N-Acetyl-L-cysteine prevents exercise-induced intestinal lymphocyte apoptosis by maintaining intracellular glutathione levels and reducing mitochondrial membrane depolarization

J Quadrilatero, L Hoffman-Goetz
Biochemical and Biophysical Research Communications 2004 July 2, 319 (3): 894-901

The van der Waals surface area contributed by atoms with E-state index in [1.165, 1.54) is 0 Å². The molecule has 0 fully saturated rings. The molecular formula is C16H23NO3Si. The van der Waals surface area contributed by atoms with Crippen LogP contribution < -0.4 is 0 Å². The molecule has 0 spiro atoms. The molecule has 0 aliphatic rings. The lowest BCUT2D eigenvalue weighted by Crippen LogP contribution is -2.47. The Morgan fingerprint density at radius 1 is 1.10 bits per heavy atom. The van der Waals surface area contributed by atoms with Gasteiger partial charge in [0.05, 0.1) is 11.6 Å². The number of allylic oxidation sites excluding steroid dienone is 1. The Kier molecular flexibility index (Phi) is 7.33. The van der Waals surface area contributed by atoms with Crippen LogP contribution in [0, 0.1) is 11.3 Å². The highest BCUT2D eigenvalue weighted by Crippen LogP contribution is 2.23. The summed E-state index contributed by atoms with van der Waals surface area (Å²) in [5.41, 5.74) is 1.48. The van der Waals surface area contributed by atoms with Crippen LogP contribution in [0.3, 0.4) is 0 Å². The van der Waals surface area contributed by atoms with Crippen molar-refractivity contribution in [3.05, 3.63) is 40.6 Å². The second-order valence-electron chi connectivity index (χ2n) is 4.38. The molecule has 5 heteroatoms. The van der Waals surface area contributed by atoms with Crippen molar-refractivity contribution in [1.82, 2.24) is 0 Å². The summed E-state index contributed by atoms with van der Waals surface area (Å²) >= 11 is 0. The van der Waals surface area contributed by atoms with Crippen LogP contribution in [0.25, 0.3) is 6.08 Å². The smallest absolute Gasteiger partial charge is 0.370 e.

Intense exercise leads to post-exercise lymphocytopenia and immunosuppression, possibly by triggering lymphocyte apoptosis. To test the role of oxidative stress on exercise-induced lymphocyte apoptosis, we administered the antioxidant N-acetyl--cysteine (NAC) and measured apoptosis in intestinal lymphocytes (IL) from exhaustively exercised animals. Eighty-seven female C57BL/6 mice were randomly assigned to receive NAC (1 g/kg) or saline 30 min prior to treadmill exercise for 90 min at 2degrees slope (30 min at 22 m min(-1), 30 min at 25 m min(-1), and 30 min at 28 m min(-1)) and sacrificed immediately (Imm) or 24 hours (24 h) after cessation of exercise. Control mice (nonexercised) were exposed to treadmill noise and vibration without running. Exercise increased IL phosphatidylserine externalization (p<0.001), mitochondrial membrane depolarization (p<0.05), and decreased intracellular glutathione concentrations (p<0.05) immediately following exercise in saline relative to nonexercised mice. At 24 h post-exercise, saline injected mice had fewer total (p<0.001) and CD3+ (p<0.005) IL compared to nonexercised animals. NAC injection in mice maintained intracellular glutathione levels, prevented phosphatidylserine externalization, mitochondrial membrane depolarization, and loss of IL immediately and 24 h after exercise. These data suggest that lymphocyte apoptosis precedes post-exercise lymphocytopenia and may be due to oxidative stress.

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